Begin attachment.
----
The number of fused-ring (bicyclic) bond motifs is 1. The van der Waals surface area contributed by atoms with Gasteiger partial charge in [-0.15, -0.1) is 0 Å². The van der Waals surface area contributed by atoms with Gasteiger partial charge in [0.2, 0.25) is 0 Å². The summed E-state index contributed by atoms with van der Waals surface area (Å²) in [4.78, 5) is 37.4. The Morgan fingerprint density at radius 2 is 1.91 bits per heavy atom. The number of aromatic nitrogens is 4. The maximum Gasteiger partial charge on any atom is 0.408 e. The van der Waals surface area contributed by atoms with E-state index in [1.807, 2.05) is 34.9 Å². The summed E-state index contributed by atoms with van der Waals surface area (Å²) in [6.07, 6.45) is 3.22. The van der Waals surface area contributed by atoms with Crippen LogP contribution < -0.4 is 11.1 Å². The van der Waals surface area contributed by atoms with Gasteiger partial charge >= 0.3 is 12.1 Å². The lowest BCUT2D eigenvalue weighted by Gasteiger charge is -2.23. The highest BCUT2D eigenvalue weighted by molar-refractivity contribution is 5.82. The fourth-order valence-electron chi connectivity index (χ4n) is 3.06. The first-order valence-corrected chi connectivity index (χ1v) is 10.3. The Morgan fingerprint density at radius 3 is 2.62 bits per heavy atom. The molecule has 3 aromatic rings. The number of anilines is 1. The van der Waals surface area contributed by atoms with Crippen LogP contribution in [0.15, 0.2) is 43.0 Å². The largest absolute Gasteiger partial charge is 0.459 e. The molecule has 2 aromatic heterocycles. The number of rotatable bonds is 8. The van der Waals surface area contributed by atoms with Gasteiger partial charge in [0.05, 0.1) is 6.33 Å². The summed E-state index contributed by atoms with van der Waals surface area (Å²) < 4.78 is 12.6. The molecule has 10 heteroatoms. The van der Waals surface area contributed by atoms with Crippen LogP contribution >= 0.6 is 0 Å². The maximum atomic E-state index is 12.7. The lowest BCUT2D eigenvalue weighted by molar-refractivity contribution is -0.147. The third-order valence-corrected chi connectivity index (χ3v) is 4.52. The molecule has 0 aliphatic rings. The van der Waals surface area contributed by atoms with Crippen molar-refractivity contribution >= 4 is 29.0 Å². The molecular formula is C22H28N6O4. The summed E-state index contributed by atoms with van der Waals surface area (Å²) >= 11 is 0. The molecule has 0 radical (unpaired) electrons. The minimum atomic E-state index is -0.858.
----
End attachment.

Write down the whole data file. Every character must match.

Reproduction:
The number of fused-ring (bicyclic) bond motifs is 1. The van der Waals surface area contributed by atoms with Gasteiger partial charge in [-0.15, -0.1) is 0 Å². The van der Waals surface area contributed by atoms with Gasteiger partial charge in [0.2, 0.25) is 0 Å². The summed E-state index contributed by atoms with van der Waals surface area (Å²) in [4.78, 5) is 37.4. The Morgan fingerprint density at radius 2 is 1.91 bits per heavy atom. The number of aromatic nitrogens is 4. The maximum Gasteiger partial charge on any atom is 0.408 e. The van der Waals surface area contributed by atoms with E-state index in [1.807, 2.05) is 34.9 Å². The summed E-state index contributed by atoms with van der Waals surface area (Å²) in [6.07, 6.45) is 3.22. The van der Waals surface area contributed by atoms with Crippen LogP contribution < -0.4 is 11.1 Å². The van der Waals surface area contributed by atoms with Gasteiger partial charge >= 0.3 is 12.1 Å². The lowest BCUT2D eigenvalue weighted by Gasteiger charge is -2.23. The highest BCUT2D eigenvalue weighted by molar-refractivity contribution is 5.82. The fourth-order valence-electron chi connectivity index (χ4n) is 3.06. The first-order valence-corrected chi connectivity index (χ1v) is 10.3. The Morgan fingerprint density at radius 3 is 2.62 bits per heavy atom. The molecule has 3 aromatic rings. The number of anilines is 1. The van der Waals surface area contributed by atoms with Crippen LogP contribution in [0.15, 0.2) is 43.0 Å². The largest absolute Gasteiger partial charge is 0.459 e. The molecule has 2 aromatic heterocycles. The number of rotatable bonds is 8. The van der Waals surface area contributed by atoms with Gasteiger partial charge in [0.05, 0.1) is 6.33 Å². The summed E-state index contributed by atoms with van der Waals surface area (Å²) < 4.78 is 12.6. The molecule has 10 heteroatoms. The van der Waals surface area contributed by atoms with Crippen LogP contribution >= 0.6 is 0 Å². The maximum atomic E-state index is 12.7. The lowest BCUT2D eigenvalue weighted by molar-refractivity contribution is -0.147. The third-order valence-corrected chi connectivity index (χ3v) is 4.52. The molecule has 0 aliphatic rings. The van der Waals surface area contributed by atoms with Crippen molar-refractivity contribution >= 4 is 29.0 Å². The molecular formula is C22H28N6O4. The summed E-state index contributed by atoms with van der Waals surface area (Å²) >= 11 is 0. The molecule has 0 radical (unpaired) electrons. The minimum atomic E-state index is -0.858.